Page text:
The passengers were a good mix - everyone seemed to really be enjoying themselves. We made several new friends and hope to stay in touch with them.
Back to the real world:
Too quickly we found ourselves heading north again through the Drake (Drake lake this time - BOO!) and then back on terra firma in Ushuaia. We opted for an excursion the last day since we had several hours before the flight out and it was a Sunday and all of the shops would be closed. The National Park visit was - again - not cheap - I think $90 pp but we were glad we went. Such a beautiful beautiful park it is. After a short drive there we walked around for maybe an hour and thoroughly enjoyed it.
After another fine LAN flight we were returned to the Hotel Emperador for a last night in BA. We took a taxi to the Puerto Madero area which has lots of restaurants lining a narrow harbor or canal with boats docked along it -- including the Uruguay which is the Argentine wooden sailing ship that rescued the Nordenskjld expedition in Antarctica in 1903. It’s now a museum and we thought it was interesting to board and see the conditions that might’ve been similar to Amundsen’s Fram (we’ll have to go to Oslo to find out if that’s at all true!).
After a final morning/afternoon spent wandering around the hotel’s neighborhood and hanging out in the Hurtigruten hospitality room in the hotel (coffee, water, and pastries provided) we were transferred to the airport for our flight home.
The traffic was insane and there is a 4 hr pre-flight check-in required at EZE airport but we did get there in time. Our flights home were uneventful but adding insult to injury Continental did not get my husband’s new, very expensive replacement luggage on our last flight (not sure how since we had a 7 hr layover in Houston and mine made it). At least it did show up later that night. When they delivered it at 2 am we both were so disoriented we thought we were still on the ship...haha. And still had sea legs so I watched him lurching from one side of the hall to the other and prayed I wouldn’t hear him tumble down the stairs!
Excellent, amazing, wonderful trip (I’m at a loss for adjectives I haven’t used a hundred times already). If we could go again tomorrow I would -- only this time I’d want a longer itinerary. I felt there was true value for the cost of the trip - that we got everything I expected and more. Antarctica is breath-taking, humbling, just incredible. The landings were so much fun and felt like little adventures (all right, in the scheme of things very small adventures but still!!), the expedition team taught us a lot, the ship was top-class and Hurtigruten provided us with a wonderful experience and memories that will last a lifetime.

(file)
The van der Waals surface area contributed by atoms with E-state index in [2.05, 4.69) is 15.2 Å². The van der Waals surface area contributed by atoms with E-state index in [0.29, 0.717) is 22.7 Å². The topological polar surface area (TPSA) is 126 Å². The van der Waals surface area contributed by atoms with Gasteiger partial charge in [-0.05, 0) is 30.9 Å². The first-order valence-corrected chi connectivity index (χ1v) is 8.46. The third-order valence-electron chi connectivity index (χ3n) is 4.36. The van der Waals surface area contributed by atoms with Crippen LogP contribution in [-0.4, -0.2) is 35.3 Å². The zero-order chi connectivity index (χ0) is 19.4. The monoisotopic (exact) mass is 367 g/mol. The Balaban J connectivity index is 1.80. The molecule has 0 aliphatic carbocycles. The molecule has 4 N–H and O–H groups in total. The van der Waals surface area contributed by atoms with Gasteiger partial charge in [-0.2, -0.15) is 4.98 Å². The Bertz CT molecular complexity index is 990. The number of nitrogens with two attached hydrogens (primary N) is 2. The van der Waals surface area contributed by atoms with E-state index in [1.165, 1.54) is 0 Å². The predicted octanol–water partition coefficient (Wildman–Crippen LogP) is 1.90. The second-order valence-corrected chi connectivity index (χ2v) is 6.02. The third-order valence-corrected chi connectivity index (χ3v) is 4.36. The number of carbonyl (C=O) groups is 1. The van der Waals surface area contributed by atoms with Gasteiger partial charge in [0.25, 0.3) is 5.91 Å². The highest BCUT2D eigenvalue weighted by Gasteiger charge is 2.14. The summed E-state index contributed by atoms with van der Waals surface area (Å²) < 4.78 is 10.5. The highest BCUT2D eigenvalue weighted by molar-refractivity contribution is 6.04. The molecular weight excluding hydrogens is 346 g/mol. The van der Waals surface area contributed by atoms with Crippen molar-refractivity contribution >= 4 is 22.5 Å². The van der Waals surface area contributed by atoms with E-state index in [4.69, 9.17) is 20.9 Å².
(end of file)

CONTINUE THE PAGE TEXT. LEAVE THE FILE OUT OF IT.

Recent ActivityView all Cruises activity »
- 1 St Thomas/St John, St Maarten
- 2 This Crew Has Talent
- 3 alaska with Tauck on Princess Ship in June
- 4 Very disappointed with Viking River Cruises
- 5 Miami End-of-Cruise Day With Luggage??
- 6 Basic Info Needed for Europe River Cruises
- 7 Cruise to Hawaii from the mianland
- 8 Parking at Port Everglades, FL
- 9 We finally made up our minds...
- 10 Cozumel Water Temp for Snorkling
- 11 Cruise Insurance - Worth it?
- 12 Which caribbean cruise line is the best?
- 13 Alaska in summer
- 14 Looking for crew members to sail to Antarctica in January/February 2017
- 15 Will the SS United States cruise again? I hope so!
- 16 Cruising, On A Star Under A Bridge
- 17 Uniworld's Bordeaux, Vineyards & Chateaux River Cruise
- 18 Ketchikan, Alaska Misty Fjord seaplane options
- 19 Alaska/Cruiseline/Itinerary
- 20 Choosing a river cruise company in Europe..
- 21 My horror story from Norwegian Sky
- 22 Alaska from Seattle: Princess? Norwegian? Holland American?
- 23 Time For An Escape
- 24 Cruise with Young Children in April
- 25 round trip Hawaii cruise
12-days on Hurtigruten's MV Fram - Antarctic Discovery
We’ve been back a few weeks from a wonderful trip to Antarctica on Hurtigruten’s MV Fram (Antarctic Discovery, 12 days, Jan 11-23). I wrote this for cruisecritic but am posting here also.